Lymphomatoid granulomatosis: a practical review for pathologists dealing with this rare pulmonary lymphoproliferative process

Pathologica. 2013 Aug;105(4):111-6.


Lymphomatoid granulomatosis (LYG) is a rare B-cell lymphoproliferative disorder predominantly involving the lungs, but poorly-recognized among clinicians and pathologists. It is an Epstein-Barr virus (EBV)-driven disease mimicking several other diseases on clinical and radiological grounds, generally showing multiple, bilateral nodular, ill-defined infiltrates of the lungs tending to coalescence and/or cavitation. LYG often affects middle-aged males with an underlying immunodeficiency and commonly involves skin and central nervous system during disease progression. Diagnosis requires a generous biopsy and careful histologic examination with immunohistochemical staining and molecular demonstration of EBV genome in large atypical B-cells. LYG is graded as I to III based on the number of large EBV-positive B-cells; grades II/III are now considered as a peculiar variant of T-cell rich diffuse large B-cell lymphoma. In this brief review, clinical, radiologic and pathologic features of LYG will be analyzed with focus on differential diagnosis, the most appropriate treatment and prognosis.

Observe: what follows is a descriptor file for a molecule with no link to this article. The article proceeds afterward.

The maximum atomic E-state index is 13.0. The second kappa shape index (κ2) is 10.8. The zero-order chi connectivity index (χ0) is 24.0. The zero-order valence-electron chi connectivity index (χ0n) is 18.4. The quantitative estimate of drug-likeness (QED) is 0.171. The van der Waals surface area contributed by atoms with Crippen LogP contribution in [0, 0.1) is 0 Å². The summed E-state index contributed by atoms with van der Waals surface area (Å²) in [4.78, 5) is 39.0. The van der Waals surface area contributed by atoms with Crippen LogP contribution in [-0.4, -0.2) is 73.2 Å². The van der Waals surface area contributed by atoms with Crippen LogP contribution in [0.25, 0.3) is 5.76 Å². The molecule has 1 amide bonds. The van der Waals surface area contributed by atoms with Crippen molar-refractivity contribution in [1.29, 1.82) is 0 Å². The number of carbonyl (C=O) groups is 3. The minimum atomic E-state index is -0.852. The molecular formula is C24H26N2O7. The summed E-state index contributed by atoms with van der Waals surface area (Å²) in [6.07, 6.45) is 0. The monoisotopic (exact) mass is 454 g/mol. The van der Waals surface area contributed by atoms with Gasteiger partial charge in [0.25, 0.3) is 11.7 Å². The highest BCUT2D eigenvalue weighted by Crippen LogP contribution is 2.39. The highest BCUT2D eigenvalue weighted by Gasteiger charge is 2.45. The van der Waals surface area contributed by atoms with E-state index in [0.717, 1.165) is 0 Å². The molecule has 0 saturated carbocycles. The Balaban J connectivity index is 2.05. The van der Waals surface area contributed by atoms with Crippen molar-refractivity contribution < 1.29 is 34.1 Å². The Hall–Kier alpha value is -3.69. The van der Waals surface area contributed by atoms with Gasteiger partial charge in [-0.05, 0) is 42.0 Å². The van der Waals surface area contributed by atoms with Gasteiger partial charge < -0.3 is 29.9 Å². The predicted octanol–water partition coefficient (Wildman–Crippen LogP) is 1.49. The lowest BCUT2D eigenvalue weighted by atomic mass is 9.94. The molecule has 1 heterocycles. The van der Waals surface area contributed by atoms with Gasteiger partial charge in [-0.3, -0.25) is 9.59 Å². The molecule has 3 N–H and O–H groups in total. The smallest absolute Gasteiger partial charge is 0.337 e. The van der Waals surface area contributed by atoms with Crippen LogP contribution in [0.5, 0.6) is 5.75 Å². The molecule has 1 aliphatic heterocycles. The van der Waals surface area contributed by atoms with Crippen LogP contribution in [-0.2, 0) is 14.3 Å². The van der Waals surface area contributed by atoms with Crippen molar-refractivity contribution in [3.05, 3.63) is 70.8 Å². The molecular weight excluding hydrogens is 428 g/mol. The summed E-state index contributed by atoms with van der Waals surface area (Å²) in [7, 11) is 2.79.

Publication types

  • Review

MeSH terms

  • Diagnosis, Differential
  • Female
  • Humans
  • Lung / diagnostic imaging
  • Lung / immunology
  • Lung / pathology*
  • Lymphomatoid Granulomatosis / diagnostic imaging
  • Lymphomatoid Granulomatosis / etiology
  • Lymphomatoid Granulomatosis / pathology*
  • Male
  • Prognosis
  • Radiography